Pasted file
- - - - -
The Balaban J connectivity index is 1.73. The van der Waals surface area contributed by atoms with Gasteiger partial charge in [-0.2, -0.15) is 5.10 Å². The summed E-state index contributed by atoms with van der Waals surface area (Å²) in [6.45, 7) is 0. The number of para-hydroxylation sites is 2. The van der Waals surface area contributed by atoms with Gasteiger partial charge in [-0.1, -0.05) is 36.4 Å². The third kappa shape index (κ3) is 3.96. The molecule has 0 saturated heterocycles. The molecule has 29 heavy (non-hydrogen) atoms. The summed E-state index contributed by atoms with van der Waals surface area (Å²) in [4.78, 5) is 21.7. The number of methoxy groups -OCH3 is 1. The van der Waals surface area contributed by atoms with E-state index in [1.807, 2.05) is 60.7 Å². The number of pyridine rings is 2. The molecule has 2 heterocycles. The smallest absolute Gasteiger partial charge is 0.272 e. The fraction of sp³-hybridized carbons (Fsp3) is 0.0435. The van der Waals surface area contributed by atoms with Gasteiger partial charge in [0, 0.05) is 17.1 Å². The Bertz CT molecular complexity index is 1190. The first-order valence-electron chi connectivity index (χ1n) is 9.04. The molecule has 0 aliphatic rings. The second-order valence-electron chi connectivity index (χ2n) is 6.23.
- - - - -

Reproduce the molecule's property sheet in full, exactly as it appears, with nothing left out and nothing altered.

The Balaban J connectivity index is 1.73. The van der Waals surface area contributed by atoms with Gasteiger partial charge in [-0.2, -0.15) is 5.10 Å². The summed E-state index contributed by atoms with van der Waals surface area (Å²) in [6.45, 7) is 0. The number of para-hydroxylation sites is 2. The van der Waals surface area contributed by atoms with Gasteiger partial charge in [-0.1, -0.05) is 36.4 Å². The third kappa shape index (κ3) is 3.96. The molecule has 0 saturated heterocycles. The molecule has 29 heavy (non-hydrogen) atoms. The summed E-state index contributed by atoms with van der Waals surface area (Å²) in [4.78, 5) is 21.7. The number of methoxy groups -OCH3 is 1. The van der Waals surface area contributed by atoms with E-state index in [1.807, 2.05) is 60.7 Å². The number of pyridine rings is 2. The molecule has 2 heterocycles. The smallest absolute Gasteiger partial charge is 0.272 e. The fraction of sp³-hybridized carbons (Fsp3) is 0.0435. The van der Waals surface area contributed by atoms with Gasteiger partial charge in [0, 0.05) is 17.1 Å². The Bertz CT molecular complexity index is 1190. The first-order valence-electron chi connectivity index (χ1n) is 9.04. The molecule has 0 aliphatic rings. The second-order valence-electron chi connectivity index (χ2n) is 6.23.